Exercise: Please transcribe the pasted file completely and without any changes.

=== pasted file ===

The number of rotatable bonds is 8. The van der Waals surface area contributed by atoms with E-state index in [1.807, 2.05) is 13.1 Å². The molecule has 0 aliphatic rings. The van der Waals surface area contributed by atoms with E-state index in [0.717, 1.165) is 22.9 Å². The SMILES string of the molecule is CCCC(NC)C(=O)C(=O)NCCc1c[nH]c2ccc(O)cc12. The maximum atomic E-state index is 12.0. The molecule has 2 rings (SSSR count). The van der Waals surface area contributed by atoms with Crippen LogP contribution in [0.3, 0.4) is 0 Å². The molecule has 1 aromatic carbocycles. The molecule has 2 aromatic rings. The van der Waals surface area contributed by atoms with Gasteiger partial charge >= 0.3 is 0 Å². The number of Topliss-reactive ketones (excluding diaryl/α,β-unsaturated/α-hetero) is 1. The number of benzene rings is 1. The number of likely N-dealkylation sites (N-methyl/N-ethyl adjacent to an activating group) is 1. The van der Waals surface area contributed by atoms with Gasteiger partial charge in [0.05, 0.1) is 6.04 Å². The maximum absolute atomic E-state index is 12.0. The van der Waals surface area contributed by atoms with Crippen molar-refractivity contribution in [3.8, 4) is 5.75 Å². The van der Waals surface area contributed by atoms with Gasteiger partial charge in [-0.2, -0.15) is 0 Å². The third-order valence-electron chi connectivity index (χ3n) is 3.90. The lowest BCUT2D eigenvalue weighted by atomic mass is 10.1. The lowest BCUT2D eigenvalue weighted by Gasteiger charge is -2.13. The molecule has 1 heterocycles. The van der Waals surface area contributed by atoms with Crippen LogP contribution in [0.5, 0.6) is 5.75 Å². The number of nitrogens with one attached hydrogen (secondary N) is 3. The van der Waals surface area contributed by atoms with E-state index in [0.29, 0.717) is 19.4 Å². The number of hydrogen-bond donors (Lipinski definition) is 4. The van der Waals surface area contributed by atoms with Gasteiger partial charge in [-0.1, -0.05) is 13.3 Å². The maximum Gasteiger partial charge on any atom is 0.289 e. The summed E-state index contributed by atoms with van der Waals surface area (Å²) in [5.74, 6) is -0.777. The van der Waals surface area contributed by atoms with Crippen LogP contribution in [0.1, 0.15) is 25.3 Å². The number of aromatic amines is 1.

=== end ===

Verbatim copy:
The number of rotatable bonds is 8. The van der Waals surface area contributed by atoms with E-state index in [1.807, 2.05) is 13.1 Å². The molecule has 0 aliphatic rings. The van der Waals surface area contributed by atoms with E-state index in [0.717, 1.165) is 22.9 Å². The SMILES string of the molecule is CCCC(NC)C(=O)C(=O)NCCc1c[nH]c2ccc(O)cc12. The maximum atomic E-state index is 12.0. The molecule has 2 rings (SSSR count). The van der Waals surface area contributed by atoms with Crippen LogP contribution in [0.3, 0.4) is 0 Å². The molecule has 1 aromatic carbocycles. The molecule has 2 aromatic rings. The van der Waals surface area contributed by atoms with Gasteiger partial charge >= 0.3 is 0 Å². The number of Topliss-reactive ketones (excluding diaryl/α,β-unsaturated/α-hetero) is 1. The number of benzene rings is 1. The number of likely N-dealkylation sites (N-methyl/N-ethyl adjacent to an activating group) is 1. The van der Waals surface area contributed by atoms with Gasteiger partial charge in [0.05, 0.1) is 6.04 Å². The maximum absolute atomic E-state index is 12.0. The van der Waals surface area contributed by atoms with Crippen molar-refractivity contribution in [3.8, 4) is 5.75 Å². The van der Waals surface area contributed by atoms with Gasteiger partial charge in [-0.2, -0.15) is 0 Å². The third-order valence-electron chi connectivity index (χ3n) is 3.90. The lowest BCUT2D eigenvalue weighted by atomic mass is 10.1. The lowest BCUT2D eigenvalue weighted by Gasteiger charge is -2.13. The molecule has 1 heterocycles. The van der Waals surface area contributed by atoms with Crippen LogP contribution in [0.5, 0.6) is 5.75 Å². The number of nitrogens with one attached hydrogen (secondary N) is 3. The van der Waals surface area contributed by atoms with E-state index in [0.29, 0.717) is 19.4 Å². The number of hydrogen-bond donors (Lipinski definition) is 4. The van der Waals surface area contributed by atoms with Gasteiger partial charge in [-0.1, -0.05) is 13.3 Å². The maximum Gasteiger partial charge on any atom is 0.289 e. The summed E-state index contributed by atoms with van der Waals surface area (Å²) in [5.74, 6) is -0.777. The van der Waals surface area contributed by atoms with Crippen LogP contribution in [0.1, 0.15) is 25.3 Å². The number of aromatic amines is 1.